Lauren was conscious when she was transferred to the hospital. She kept saying, “My stomach hurts. Please make it stop.” Then she would ask about Daniel. Doctors and family lied to her about Daniel, for a while. “She knew what had happened. She kept asking us about Dan, and we lied to her for a while, but she knew (he’d been killed). She saw it. She definitely had seen what happened,” said Lauren’s father Dan.

Lauren was airlifted to Northwestern Memorial Hospital. In time, she is expected to make a full physical recovery. The psychological effects will be harder to assess. She won’t be able to be present at Dan Parmenter’s funeral today, to see the Pi Kappa Alpha floral tribute near his coffin, with a tag reading, “We will all remember your son Dan as a wonderful person.” The photos of Parmenter as a child, Boy Scout and young man, skiing and playing volleyball, sit near his coffin, but Lauren won’t be able to be there to view them for herself, to seek closure on the tragedy of her near-death experience and the loss of the boy she cared for deeply.

Mourners snaked around the side of the Hursen funeral home in Hillsen on Monday afternoon, dozens and dozens of sad people, waiting in near-zero temperatures, some clutching flowers and cards, all waiting to pay their respects. Family friend George Sefer of Elmhurst (IL) said, “Dan was a quiet young man. Very nice and very determined.”

Meanwhile, in Cicero, Catalina Garcia was mourned by a huge crowd at her funeral at Our Lady of the Mount Catholic Church as “a daughter of Cicero” by attending city officials, while her grieving family buried her. The youngest of four children in a family that migrated to the United States from Guadalajara, Mexico, Catalina was studying to become a teacher.

A mariachi band played hymns during the Spanish mass. Photographs around her coffin spelled out her nickname, “Cati.” The photos flanked Catalina’s body, dressed in a pink ballgown-style dress and wearing a jeweled tiara, lying inside a pale pink casket. Mourners wore pink ribbons and ties and hair bands in honor of Catarina. Pink was Cati’s favorite color.

Those shot but still hospitalized, like Lauren DeBrauwere, try to recover from the devastating psychological effect of routinely going off to the geology class lecture hall with 120 other students (160 were enrolled in the geology lecture class, but only 120 were present) on a normal class day, but emerging from that class on a stretcher, boyfriends and classmates killed in front of their eyes. One female member from the Quad Cities described her panic as she ran for her life, thinking, “I’m dead! I’m dead! I’m dead! Now, if I run, he’s going to shoot me. I’m dead! I’m dead!” To run or to play dead was not an option if you were wounded as quickly and as badly as Lauren DeBrauwere. And, too, she was concerned for her boyfriend, Dan, who lay next to her, fatally wounded.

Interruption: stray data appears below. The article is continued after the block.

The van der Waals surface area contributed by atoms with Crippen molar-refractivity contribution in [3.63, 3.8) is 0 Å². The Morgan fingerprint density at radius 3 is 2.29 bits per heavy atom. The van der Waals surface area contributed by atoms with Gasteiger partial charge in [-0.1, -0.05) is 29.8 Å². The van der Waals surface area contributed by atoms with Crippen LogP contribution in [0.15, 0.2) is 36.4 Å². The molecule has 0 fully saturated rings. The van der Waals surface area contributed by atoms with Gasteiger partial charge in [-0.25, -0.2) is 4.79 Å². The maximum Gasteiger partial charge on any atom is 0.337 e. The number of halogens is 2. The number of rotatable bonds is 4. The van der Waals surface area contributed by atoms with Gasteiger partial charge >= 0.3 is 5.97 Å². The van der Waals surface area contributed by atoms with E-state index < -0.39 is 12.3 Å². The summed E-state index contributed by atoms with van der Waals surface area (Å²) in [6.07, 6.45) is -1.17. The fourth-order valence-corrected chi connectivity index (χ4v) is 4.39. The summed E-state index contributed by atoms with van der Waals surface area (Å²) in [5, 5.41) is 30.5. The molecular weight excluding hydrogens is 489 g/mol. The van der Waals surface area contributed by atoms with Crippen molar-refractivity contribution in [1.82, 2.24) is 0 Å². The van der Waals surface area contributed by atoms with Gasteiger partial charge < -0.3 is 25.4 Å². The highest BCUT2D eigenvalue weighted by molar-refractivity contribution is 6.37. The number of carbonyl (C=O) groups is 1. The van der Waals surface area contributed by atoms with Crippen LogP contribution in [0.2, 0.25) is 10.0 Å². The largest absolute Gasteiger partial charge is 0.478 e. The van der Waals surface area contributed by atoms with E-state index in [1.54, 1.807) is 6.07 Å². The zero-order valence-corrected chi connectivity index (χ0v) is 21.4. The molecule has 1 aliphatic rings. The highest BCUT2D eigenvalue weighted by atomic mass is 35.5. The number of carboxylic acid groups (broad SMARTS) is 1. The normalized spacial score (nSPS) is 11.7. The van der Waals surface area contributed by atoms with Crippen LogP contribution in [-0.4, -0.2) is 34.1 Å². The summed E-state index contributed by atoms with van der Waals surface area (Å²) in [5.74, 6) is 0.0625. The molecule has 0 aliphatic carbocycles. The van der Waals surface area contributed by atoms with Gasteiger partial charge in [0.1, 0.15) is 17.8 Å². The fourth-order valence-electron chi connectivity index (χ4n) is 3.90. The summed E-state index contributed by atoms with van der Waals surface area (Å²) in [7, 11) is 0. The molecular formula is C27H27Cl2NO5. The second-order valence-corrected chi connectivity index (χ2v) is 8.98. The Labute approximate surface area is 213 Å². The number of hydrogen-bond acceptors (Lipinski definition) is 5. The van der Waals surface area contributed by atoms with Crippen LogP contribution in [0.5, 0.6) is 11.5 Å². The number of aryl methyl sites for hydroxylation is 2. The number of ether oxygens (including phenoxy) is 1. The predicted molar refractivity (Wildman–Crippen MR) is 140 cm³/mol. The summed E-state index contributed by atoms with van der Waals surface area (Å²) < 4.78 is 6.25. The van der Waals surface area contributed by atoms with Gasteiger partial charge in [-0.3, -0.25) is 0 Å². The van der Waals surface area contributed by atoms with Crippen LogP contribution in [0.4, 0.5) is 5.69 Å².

In DeKalb, Samantha Dehner, a DeKalb native who was shot twice during the attack, was released from Kishwaukee Community Hospital. Dehner, 20, had a 2-hour surgery on Friday to repair a shattered bone in her arm. She was too overcome with emotion to speak at a Monday news conference with her doctors. Samantha began to cry, and was removed from the room. Doctors are unsure whether Dehner will ever regain the full use of her right arm and elbow. Samantha Dehner had been friends since fourth grade with Gayle Dubowski, who was also killed in the attack, and she was close friends with another of the wounded students.

Her father, Robert Dehner, said, “She’s a tough kid. She’ll make it. She said to me, ‘You know, Dad. I was shot. I think I deserve a car.'” Then he choked up, detailing what will happen next. In the fall, Dehner will return to campus and move into her sorority house, Sigma Kappa. Her father was visibly upset when he added, “We do consider ourselves lucky that we’re able to take our daughter home.”